Customers have the upper hand over email marketers.
by Daniel Burstein, Director of Editorial Content
From March 2-4, 2015, TechnologyAdvice Research asked 472 U.S. adults:
Q: For what reasons have you marked a business' emails as spam?
These 472 respondents are a subset of the survey's total of 1,358 U.S. adults who had indicated they regularly or sometimes read marketing emails.
Sending frequency is a difficult thing to get just right. According to recent MarketingSherpa research, 86% of U.S. adults would like to receive promo emails at least monthly, but 15% would like to receive promotional emails every day.
What this data indicates is that there is no one right answer to how often you should send emails to your audience. You need to test to find the right frequency for your list.
"If marketers are adhering to inbound principles, then sending frequency is a matter of testing," advised Zach Watson, Content Manager, TechnologyAdvice. "The standard is often once or twice a week, but that may be too much for some lists — and too little for others. Testing and observation are required."
In doing so, you may find that there are segments of your audience that want your email at different frequencies. The point being, that while there isn't one correct email frequency for every brand's email list, there likely isn't even only one correct frequency for your specific brand's entire email list either.
"The truth is, there is no 'right amount' of email to send. Frequency always depends on your audience and your message. Do you have something new or fresh to say or just a new way to sell the same thing?" James Koons, Chief Privacy Officer, Listrak said.
"I always say the only real way to know what's right for your organization is to test sending more frequent emails to a test segment of your list. A spike in unsubscribes can be a good indicator that your audience thinks you're sending too much," Koons added.
In addition to testing, you could segment by looking at engagement data with your emails and increasing or decreasing the amount of emails that specific segments of subscribers receive based on how frequently they interact with your email.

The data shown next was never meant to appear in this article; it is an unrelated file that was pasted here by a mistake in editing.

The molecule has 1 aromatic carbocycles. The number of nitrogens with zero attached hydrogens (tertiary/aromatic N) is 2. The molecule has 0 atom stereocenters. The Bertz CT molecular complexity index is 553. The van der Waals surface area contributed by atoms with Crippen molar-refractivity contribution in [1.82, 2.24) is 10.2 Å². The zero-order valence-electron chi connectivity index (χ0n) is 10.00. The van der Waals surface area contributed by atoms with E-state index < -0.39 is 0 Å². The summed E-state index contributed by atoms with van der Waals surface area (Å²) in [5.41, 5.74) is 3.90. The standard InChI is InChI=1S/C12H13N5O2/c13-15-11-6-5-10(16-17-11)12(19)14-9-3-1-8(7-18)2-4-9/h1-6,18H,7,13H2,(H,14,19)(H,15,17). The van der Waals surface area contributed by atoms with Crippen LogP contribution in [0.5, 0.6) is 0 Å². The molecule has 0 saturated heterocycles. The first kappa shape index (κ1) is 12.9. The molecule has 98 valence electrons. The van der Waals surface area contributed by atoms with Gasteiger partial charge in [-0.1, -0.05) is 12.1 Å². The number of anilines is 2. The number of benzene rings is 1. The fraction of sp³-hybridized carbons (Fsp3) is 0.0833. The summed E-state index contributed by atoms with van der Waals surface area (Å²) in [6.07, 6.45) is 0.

Far easier, simply ask customers how frequently they want to receive your email when they subscribe, or create a preference center where subscribers can change email frequency at any time.
Some brands subscribe people to their email automatically when they enter a sweepstakes, download a whitepaper, purchase a product or conduct some other activity that requires an email address.
"I see this a lot with what some refer to as the 'force subscribe' — automatic subscription after an online purchase," Koons said. "The typical example here is a consumer makes a one-time gift purchase (think middle-aged man buying clothing for their teenage daughter). They then are 'force subscribed' and start receiving ads for sweatpants with the word 'juicy' across the backside."
It is fair to ask for a subscription to your email list or newsletter when you're providing a premium incentive — like content, a discount or a sweepstakes entry. Just make sure people know they are subscribing to your list.
Some brands use italicized mice type at the bottom of the signup form. In addition to the possibility that this doesn't comply with some nations' regulations, customers don't always know they are subscribing.
A better practice is to have an opt-in checkbox. If potential customers must subscribe to your email list to complete the form, just make sure an error message pops up if they fail to check the box.
Similarly, if you have a pop-over box requesting email sign-up that prevents customers from accessing your website, make sure they can easily close the box without subscribing, if they so choose.
If it's an email you capture as part of a purchase, put the customer in control.
"I make a first time purchase, [and] I get a welcome email — hopefully part of their welcome series. In that welcome email, I am asked to go to a preference center and let the company know what I like and/or asked to confirm my opting in to their email marketing. I can either opt-out, opt-down or provide enough information so that I actually get relevant emails from them," Koons said. "Consumers love choice, so put them in control here."
In the survey, 18.6% of customers responded "none of the above."
My guess is that many of these customers couldn't find a clear way to unsubscribe from the email. According to MarketingSherpa research, only 62% of organizations provide an easy unsubscribe process.
If it is easier to click "spam" than it is to unsubscribe from your emails, many people will flag your emails as spam. Similarly, if subscribers need to remember a username and password to log into an account to get the privilege of unsubscribing, you are increasing the likelihood disgruntled subscribers will mark your email as spam.
Most customers make split-second decisions in email and will choose the path of least resistance.
Subscribe to MarketingSherpa Chart of the Week — Receive the latest data and insights to help you serve customers better
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Average Email Marketing List Size Growing by 40% Per Year: Four Steps to Optimize Response
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